We'll be going to the polling booth again this coming week. About the only person I know who's excited about the prospect is my nephew Mick, who turned 18 this summer and has therefore become of voting age. The campaigning has been utterly lacklustre and uninspired, all parties basically focusing on and promising the same: no extra taxation on mortgages, no change to the current old age pension even if it's becoming far too costly for the present working population to sustain and more security measures. Even now, when you'd think they'd have better things to worry about, the cabinet is rushing through a bill to ban the burqa. I'm sorry, but I've never even seen a burqa in the streets of my hometown, and I daresay it's not a common sight in any of our other towns and villages, either! Meanwhile, no attention's being paid at all to 'Europe' (since the Dutch people returned a resounding no to the proposed European constitution a year and a half ago, the issue's been dropped like the proverbial hot potato by all our country's politicians and political parties), the environment, or water management (if we fail to perform a proper maintenance to the dykes that keep our feet dry, we won't have to worry about paying out too many old age pensions soon). And don't even get me started on the lack of investment in the educational system. Holland is dumbing down, and it's dumbing down at an appalling rate. All our truly talented people leave; we have a number of Nobel prize winners in the exact sciences, but all but one of them lives and teaches abroad. So excuse me if I no longer care what party wins the elections or who's likely to be the next prime minister. They're all the same and things won't get any better -- if we're lucky, they won't get any worse either, and we'll just keep chugging along as we have for the last decade.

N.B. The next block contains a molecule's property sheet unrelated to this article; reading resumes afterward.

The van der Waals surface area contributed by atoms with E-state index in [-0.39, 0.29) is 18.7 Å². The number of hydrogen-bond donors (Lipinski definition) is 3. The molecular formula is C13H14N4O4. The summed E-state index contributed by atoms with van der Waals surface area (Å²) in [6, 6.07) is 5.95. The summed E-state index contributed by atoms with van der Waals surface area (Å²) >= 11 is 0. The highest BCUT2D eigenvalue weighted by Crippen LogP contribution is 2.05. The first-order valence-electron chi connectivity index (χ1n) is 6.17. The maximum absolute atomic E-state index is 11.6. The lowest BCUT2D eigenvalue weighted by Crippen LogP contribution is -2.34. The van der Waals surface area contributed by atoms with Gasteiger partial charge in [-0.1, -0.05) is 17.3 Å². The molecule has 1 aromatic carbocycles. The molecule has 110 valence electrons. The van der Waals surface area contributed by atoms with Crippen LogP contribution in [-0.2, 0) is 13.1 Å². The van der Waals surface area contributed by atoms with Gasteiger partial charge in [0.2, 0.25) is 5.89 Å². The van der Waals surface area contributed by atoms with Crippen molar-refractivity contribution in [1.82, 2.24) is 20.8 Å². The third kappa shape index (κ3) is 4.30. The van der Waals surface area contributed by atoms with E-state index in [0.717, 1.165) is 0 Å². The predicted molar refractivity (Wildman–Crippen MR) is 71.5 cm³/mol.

Amazon's delivered my accidental purchase of the complete collection of the later 90s/early 00s dramedy series Cold Feet to my door, and I'm just as captivated by it as I was when it was still on air. But it is a bit strange, yet fun, to see that even if it's been just a few years since this was contemporary drama, there are some things dating it already. Take mobile phones for instance. Relatively rare in 1997/8 when the series began, and people asked to borrow someone's phone because in a group of six, only one person had one...one person moreover, who felt he had to justify the purchase of it by referring to the fact that his wife was heavily pregnant. And then the phone itself! Were they ever really that big? I mean, by this time, they'd already shrunk to hand-size, but nowadays, they're far smaller, and the heavy black rectangle featured in this first season looks huge in comparison.